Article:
In the next of our Meet the Maker series, we spoke with Peter Prescott, founder of CULTJAR.
The concept - environmentally friendly grown and deliciously fermented, pickled and preserved vegetables and fruits - sourced mainly from the West Country if not from Peter’s Worminster Farm itself.
Peter has built up a wealth of knowledge from his time in the hospitality industry, running a number of hugely successful restaurants & working with many top chefs. However, these days he will be found on his farm in Worminster, Somerset working on these beautiful jars of tasty goodness.
How did CULTJAR come to be?
Firstly, my background is in high-end restaurants and many of the top chefs that I was working with where incorporating fermented and pickled ingredients within their recipes and menus to achieve depth of taste and flavour. And, I did a research trip to Copenhagen and was inspired by how chefs were fermenting and pickling all sorts of different ingredients in all sorts of different ways to elevate their menus.
Secondly, I really like the idea that a recipe starts with sowing the seeds and growing the ingredients and that our chefs would work in partnership with the growers and everything could be done in one location without the need for chemicals, packaging, delivery mileage and wastage. I knew that we could achieve that at Worminster Farm and it seemed sensible to do it.
And finally, Somerset! I was inspired by the county’s world-class food and drink producers/makers that surrounded us.
What’s the most recent development in your business?
Over recent months, we’ve really increased the number of bars, cafes and restaurants that we are supplying up and down the country – and even in Scotland. What I experienced in Copenhagen and in my restaurants in London has started to get traction but many of these places don’t have the space, time or know-how to make our style of ferments and pickles, so we are able to allow them to offer much more on their menus.
In particular, we are supplying a small chain of cocktail bars in the North East that do not have any kitchen space and we are providing almost all of the food for their menu, from the ferments and pickles to roasted nuts and seeds and even some of our shrubs for their non-alcoholic cocktails.
In your opinion, what’s your best business experience since setting up CULTJAR?
The local retailers really want to support the local food producers. The same can be said for the local communities. I think the pandemic has helped with this as more people want to know where their food comes from and they want to support local producers and consciously eschew the big bad ones.
Any key struggles and what are the lessons you've learnt?
Price increase from our suppliers. Whilst I’ve got a lot of sympathy with their position as many of their own costs have increased beyond anything that they ever expected - that doesn’t help my business. In one case, a supplier promised three times in the year that the price would be fixed for another 12 months but he had to renege on his promise each time.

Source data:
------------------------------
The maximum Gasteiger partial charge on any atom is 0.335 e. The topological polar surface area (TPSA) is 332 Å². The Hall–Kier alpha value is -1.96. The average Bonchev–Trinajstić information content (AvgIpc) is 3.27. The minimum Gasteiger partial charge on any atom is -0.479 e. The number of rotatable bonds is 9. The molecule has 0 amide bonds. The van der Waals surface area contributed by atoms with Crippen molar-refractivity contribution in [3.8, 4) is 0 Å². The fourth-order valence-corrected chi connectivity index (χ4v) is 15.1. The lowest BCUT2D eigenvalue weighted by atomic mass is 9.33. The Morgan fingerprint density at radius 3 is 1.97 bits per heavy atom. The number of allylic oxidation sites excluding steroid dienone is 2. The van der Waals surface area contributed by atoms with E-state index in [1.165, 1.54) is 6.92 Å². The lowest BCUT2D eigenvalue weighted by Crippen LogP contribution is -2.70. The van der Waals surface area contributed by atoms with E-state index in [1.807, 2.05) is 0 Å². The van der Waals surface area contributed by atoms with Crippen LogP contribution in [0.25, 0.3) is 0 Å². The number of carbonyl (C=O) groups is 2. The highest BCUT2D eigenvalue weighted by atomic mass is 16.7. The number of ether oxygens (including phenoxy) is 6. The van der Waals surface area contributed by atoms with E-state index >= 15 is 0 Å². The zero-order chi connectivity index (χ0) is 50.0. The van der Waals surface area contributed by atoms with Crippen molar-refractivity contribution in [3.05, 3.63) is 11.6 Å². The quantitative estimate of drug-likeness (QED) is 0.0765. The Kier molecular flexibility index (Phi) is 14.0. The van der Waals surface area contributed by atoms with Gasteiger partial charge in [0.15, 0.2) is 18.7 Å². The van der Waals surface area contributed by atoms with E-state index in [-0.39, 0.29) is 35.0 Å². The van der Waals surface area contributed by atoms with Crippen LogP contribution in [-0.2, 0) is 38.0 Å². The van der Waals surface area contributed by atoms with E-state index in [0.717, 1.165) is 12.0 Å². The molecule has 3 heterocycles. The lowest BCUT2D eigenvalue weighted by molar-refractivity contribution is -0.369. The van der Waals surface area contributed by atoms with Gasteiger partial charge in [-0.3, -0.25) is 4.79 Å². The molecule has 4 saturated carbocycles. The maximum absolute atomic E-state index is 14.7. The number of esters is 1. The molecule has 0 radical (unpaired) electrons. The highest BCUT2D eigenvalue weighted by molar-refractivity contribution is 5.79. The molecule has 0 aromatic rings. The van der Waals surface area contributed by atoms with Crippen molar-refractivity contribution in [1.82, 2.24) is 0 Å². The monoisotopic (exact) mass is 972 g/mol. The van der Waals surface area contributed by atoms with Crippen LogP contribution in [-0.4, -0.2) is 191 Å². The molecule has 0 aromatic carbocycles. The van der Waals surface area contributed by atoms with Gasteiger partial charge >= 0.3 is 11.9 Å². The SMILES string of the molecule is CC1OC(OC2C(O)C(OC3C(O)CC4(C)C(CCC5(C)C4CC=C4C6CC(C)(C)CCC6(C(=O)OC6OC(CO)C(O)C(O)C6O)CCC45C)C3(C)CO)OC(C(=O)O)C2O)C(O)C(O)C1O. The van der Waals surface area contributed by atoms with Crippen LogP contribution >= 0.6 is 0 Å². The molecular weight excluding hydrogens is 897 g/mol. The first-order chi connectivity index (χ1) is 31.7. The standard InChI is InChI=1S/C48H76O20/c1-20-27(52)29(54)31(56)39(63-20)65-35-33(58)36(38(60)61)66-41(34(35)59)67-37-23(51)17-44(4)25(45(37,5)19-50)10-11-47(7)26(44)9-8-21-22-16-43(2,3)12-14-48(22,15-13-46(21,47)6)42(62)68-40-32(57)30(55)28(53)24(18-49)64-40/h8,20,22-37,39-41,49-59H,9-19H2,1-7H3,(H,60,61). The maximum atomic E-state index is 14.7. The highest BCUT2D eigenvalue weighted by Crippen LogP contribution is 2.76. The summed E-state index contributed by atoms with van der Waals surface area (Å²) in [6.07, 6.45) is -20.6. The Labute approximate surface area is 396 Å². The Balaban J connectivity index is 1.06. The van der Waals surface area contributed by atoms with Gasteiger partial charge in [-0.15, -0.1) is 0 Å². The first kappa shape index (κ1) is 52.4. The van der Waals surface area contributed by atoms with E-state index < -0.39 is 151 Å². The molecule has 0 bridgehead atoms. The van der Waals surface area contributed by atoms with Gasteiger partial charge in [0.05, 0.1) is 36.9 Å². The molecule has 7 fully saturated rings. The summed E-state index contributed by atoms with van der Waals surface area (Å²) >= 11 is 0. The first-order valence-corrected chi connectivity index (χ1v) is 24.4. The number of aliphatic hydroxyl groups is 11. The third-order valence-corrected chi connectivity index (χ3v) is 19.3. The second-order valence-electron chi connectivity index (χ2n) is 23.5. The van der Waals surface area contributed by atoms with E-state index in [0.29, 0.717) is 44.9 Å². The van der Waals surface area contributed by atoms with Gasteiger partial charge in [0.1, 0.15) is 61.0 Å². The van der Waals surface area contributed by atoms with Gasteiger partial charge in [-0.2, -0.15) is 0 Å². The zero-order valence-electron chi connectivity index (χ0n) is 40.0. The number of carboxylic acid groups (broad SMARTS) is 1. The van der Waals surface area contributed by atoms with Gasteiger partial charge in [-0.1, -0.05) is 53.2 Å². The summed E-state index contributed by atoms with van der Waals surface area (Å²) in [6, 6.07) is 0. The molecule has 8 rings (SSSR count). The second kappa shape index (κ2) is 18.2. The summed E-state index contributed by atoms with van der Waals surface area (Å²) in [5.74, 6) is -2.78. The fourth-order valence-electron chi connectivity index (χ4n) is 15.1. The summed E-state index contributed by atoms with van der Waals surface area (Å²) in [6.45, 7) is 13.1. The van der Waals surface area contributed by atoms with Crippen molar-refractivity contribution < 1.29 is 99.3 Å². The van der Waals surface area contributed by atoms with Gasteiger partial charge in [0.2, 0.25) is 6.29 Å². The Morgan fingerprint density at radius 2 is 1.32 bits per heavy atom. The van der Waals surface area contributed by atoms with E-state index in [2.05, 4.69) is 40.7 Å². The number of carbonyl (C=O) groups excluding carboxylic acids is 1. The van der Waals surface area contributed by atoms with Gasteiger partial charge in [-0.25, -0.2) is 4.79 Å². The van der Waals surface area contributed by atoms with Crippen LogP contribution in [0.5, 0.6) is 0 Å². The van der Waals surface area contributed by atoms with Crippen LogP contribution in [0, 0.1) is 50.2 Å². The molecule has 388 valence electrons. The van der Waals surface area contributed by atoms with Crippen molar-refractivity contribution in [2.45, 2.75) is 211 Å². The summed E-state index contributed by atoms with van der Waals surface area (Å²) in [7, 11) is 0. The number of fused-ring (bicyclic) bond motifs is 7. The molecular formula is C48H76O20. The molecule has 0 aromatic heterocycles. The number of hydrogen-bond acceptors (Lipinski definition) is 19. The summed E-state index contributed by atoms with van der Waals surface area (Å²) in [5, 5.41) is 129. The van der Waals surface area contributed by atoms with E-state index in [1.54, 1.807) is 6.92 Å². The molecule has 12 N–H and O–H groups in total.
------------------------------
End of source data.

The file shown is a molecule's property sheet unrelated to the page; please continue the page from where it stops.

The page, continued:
Any advice to other ‘makers’ that are maybe just starting out or sitting at a crossroads?
Before you start production, make sure that you very, very carefully plan ALL of the production costs for ALL of your individual products incorporating every possible costs and arrive at a total cost of sale for the product and then calculate your margin for each product and then be realistic about the volumes that you are likely to sell. Essentially, you need to create a very detailed and realistic budget and make sure that you measure performance against that budget.
In a few months, we will hit the ‘hungry gap’ when winter and stored crops are getting scarcer and the first summer produce is not yet ready. What’s last out of the ground at Worminster Farm and what’s first out in Spring?
Last out of the ground are leeks and beetroot that we are able to successfully store in the gardens rather than in refrigerators. We are also fortunate to be growing things like purple sprouting broccoli that can be harvested in late January and February with a further crop in late April and May.
We are trialling some forced rhubarb that we think will be ready in mid-February. And, we’ve been over wintering spring cabbage in the polytunnel that should be ready in April and we’ll have salad onions, mooli and turnips at around the same time.
I would also say that we really enjoy growing bitter salad over the winter. We’re not doing it this year, but we’ve previously grown puntarelle which can be a real treat in February and March.
This is clearly when preserved fruit and vegetables come into their own - do you agree?
Most definitely! I would also say that I find that ferments and pickles that are made in the autumn and winter start to reach their most deliciousness about this time.
This may be difficult to answer but what’s your favourite CULTJAR product?!?
I go through different phases loving some recipes more than others and to be honest different batches of the same recipe can taste different when it comes to the ferments, less so with the pickles. One of our best-selling recipes is the Thai Yellow Curry Carrots but I’ve got to say that it’s not my favourite!
And your favourite local restaurant?
Root in Wells; Osip and The Old Pharmacy in Bruton; The Queen of Cups and Fara in Glastonbury.
Finally, tell us what customers can expect from CULTJAR in 2024 …
We are working on a few new recipes that will be launched in the summer including a new recipe that features a whole bulb of wet garlic fermented in honey.
A huge thank you to Peter for his time with this and for such interesting answers. As our fascination with ferments continues to grow if you’ve yet to try them then CULTJAR are some of the best. Head over to their website to read more and place your order.
Next up on Meet the Maker, we’ll be talking to Jon Corpe from Buffalicious.
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